Mandelbroit (also spelled Mandelbrot or Mandelbread) is the Eastern European Ashkenazi version of biscotti—a twice-baked crisp, crunchy cookie, typically dunked in tea or coffee. Its name, literally “almond bread,” indicates its classic form: almond studded.

Mandelbroit are less sweet than your typical cookie, and also have a longer shelf life because most of the moisture is baked out. You can change up the mix-ins—using dried or candied fruit, other types of nuts, or chocolate chips.


  • 1 cup oil
  • 1 cup sugar + more for sprinkling
  • 3 eggs
  • 1 tsp vanilla extract
  • 3 ½ cups flour
  • 1 tsp baking powder
  • 1 tsp kosher salt
  • 2 cups almonds


  1. Pre-heat oven to 350°F (180°C).
  2. Using a hand held or stand mixer, whisk together the oil, sugar and vanilla. Add the eggs one at a time, beating until incorporated before adding the next. Beat for 3-4 minutes until thick and pale in color.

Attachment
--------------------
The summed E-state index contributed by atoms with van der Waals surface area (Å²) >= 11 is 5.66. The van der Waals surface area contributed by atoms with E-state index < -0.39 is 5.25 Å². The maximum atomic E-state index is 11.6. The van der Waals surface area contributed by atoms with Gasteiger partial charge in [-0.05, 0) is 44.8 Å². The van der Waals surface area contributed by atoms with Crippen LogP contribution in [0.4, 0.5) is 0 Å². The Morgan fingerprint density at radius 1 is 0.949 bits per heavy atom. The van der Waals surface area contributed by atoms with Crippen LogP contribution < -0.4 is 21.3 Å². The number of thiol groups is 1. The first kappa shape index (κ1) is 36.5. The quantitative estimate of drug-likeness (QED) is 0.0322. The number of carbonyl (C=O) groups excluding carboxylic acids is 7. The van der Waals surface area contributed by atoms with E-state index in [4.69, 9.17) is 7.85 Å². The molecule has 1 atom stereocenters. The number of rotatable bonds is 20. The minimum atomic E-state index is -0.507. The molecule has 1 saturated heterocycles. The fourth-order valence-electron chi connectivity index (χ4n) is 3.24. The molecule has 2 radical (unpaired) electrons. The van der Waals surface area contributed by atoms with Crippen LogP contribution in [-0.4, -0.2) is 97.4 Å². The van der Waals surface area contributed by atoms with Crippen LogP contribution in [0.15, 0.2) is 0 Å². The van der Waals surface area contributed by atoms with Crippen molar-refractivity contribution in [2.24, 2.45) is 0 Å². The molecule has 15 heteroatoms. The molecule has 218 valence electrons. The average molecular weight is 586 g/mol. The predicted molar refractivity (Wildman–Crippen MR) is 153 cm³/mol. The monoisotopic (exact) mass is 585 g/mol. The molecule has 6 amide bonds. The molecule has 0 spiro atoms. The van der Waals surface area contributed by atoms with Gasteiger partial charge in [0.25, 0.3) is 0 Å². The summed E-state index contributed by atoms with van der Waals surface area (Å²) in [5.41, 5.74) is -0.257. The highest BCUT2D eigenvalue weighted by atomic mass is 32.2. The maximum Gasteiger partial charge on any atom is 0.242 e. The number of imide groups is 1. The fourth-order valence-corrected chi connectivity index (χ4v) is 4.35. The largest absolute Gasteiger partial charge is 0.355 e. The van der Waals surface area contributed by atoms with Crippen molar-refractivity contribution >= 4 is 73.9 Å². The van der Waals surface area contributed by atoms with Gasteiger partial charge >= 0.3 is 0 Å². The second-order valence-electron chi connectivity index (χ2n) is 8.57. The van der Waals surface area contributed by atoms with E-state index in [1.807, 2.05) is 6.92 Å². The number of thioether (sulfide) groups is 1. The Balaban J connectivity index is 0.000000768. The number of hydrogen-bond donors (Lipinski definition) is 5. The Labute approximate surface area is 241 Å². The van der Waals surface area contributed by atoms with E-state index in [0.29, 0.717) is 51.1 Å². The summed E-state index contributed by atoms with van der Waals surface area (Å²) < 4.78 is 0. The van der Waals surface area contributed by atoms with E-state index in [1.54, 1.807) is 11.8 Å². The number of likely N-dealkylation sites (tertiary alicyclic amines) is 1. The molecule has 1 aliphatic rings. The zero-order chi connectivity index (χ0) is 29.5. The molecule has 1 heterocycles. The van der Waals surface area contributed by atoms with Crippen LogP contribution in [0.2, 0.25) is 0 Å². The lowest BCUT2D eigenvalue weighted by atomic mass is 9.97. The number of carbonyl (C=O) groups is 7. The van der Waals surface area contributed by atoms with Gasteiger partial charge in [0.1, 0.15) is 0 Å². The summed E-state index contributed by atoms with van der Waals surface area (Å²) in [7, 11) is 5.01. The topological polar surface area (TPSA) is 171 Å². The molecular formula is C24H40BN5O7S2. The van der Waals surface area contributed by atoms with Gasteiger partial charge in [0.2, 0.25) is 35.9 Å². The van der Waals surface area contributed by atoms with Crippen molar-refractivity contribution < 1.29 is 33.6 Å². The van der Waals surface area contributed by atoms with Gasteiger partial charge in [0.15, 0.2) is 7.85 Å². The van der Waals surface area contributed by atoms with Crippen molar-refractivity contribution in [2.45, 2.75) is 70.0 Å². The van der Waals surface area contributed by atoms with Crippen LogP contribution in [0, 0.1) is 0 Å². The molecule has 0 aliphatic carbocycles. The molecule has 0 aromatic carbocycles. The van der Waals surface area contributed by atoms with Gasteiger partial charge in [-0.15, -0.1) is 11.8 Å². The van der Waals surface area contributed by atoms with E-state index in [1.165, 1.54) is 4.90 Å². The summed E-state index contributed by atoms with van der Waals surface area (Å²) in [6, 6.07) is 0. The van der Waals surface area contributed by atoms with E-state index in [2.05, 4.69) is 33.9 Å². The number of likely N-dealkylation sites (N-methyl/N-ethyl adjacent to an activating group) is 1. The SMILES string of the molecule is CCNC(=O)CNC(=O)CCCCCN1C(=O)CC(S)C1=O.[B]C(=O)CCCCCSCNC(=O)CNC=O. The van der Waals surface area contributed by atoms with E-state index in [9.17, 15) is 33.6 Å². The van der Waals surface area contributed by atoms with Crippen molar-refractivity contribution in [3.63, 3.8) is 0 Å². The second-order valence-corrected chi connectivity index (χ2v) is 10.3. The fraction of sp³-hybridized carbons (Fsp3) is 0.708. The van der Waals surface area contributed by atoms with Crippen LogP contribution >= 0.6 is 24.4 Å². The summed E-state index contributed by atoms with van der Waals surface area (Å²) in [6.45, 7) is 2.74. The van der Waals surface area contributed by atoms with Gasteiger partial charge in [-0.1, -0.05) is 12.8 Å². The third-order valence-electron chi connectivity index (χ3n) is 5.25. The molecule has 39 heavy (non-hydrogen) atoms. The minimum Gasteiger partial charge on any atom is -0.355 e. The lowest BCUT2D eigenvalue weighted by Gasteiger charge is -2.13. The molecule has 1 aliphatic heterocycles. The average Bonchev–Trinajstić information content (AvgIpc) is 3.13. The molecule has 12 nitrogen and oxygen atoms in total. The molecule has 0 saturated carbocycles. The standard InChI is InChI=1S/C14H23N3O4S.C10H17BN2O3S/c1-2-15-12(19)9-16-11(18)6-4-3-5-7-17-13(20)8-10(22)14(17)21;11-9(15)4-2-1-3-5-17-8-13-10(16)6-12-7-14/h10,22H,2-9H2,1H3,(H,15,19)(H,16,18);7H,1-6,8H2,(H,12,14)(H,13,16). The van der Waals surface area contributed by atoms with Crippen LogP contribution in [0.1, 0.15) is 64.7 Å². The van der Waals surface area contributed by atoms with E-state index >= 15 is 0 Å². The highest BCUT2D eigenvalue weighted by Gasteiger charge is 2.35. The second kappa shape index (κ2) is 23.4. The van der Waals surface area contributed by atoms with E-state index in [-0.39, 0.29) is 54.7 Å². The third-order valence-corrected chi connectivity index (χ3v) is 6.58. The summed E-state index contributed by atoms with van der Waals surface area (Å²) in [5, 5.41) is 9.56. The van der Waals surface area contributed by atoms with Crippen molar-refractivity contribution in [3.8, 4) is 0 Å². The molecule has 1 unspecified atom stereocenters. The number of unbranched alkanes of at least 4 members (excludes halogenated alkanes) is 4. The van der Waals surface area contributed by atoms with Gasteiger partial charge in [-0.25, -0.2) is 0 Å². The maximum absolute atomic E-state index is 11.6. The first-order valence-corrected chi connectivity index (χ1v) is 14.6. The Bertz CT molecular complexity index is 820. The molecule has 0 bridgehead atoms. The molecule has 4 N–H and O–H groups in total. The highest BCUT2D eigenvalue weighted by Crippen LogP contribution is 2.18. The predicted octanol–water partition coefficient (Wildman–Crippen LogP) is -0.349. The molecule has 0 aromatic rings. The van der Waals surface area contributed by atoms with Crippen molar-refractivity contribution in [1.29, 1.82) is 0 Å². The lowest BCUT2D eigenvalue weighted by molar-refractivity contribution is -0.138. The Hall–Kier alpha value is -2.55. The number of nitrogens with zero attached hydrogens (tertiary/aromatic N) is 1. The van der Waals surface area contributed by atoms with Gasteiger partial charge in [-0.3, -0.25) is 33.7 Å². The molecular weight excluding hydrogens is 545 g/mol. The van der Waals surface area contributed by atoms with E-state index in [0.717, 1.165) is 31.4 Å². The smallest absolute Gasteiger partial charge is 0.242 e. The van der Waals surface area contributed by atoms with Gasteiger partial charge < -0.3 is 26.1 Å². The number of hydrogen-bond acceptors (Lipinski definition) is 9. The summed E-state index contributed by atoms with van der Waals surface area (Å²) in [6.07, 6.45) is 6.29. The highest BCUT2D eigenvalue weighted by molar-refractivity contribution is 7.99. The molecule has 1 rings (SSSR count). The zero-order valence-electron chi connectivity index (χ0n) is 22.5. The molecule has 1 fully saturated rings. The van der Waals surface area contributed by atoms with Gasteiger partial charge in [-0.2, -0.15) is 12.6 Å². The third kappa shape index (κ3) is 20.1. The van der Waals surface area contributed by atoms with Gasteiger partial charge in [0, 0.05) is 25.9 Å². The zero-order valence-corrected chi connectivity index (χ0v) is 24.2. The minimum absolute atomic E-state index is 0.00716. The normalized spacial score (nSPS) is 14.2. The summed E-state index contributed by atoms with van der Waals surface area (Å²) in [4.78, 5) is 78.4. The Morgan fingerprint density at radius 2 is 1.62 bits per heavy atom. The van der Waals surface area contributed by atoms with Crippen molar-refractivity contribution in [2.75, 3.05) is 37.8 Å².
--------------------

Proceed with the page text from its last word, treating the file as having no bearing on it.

3. Add the flour, salt, and baking powder and mix until combined. It should look like a very wet, loose cookie dough. Add the almonds and mix until evenly distributed throughout the dough.
  4. Line a cookie sheet (or two) with parchment paper.
  5. The dough will be wet and sticky and hard to handle. Oil your hands so that it doesn’t stick.
  6. Form the dough into three or four evenly-sized logs (see picture). Re-oil your hands as needed to prevent the dough from sticking.
  7. Sprinkled the top of each log generously with sugar.
  8. Bake for 25 - 30 minutes.
  9. Remove from oven and reduce oven temperature to 300°F (150°C).
  10. Let cool for 10 minutes. Then slice into biscotti-sized pieces. Use a sharp knife so you don’t get stuck on the almonds. Cut straight for shorter pieces or on the diagonal for longer pieces. (If you wait too long, it will be harder to cut).
  11. Turn the pieces on their sides and return to the oven for another 20-25 minutes. Like all cookies, they will continue to firm up as they cool.
  12. You can shorten the second bake if you prefer them a little less dry and crunchy.
  13. Serve with tea or coffee.

Yields: Approximately 40 pieces

Credit for this recipe goes to King Arthur Baking.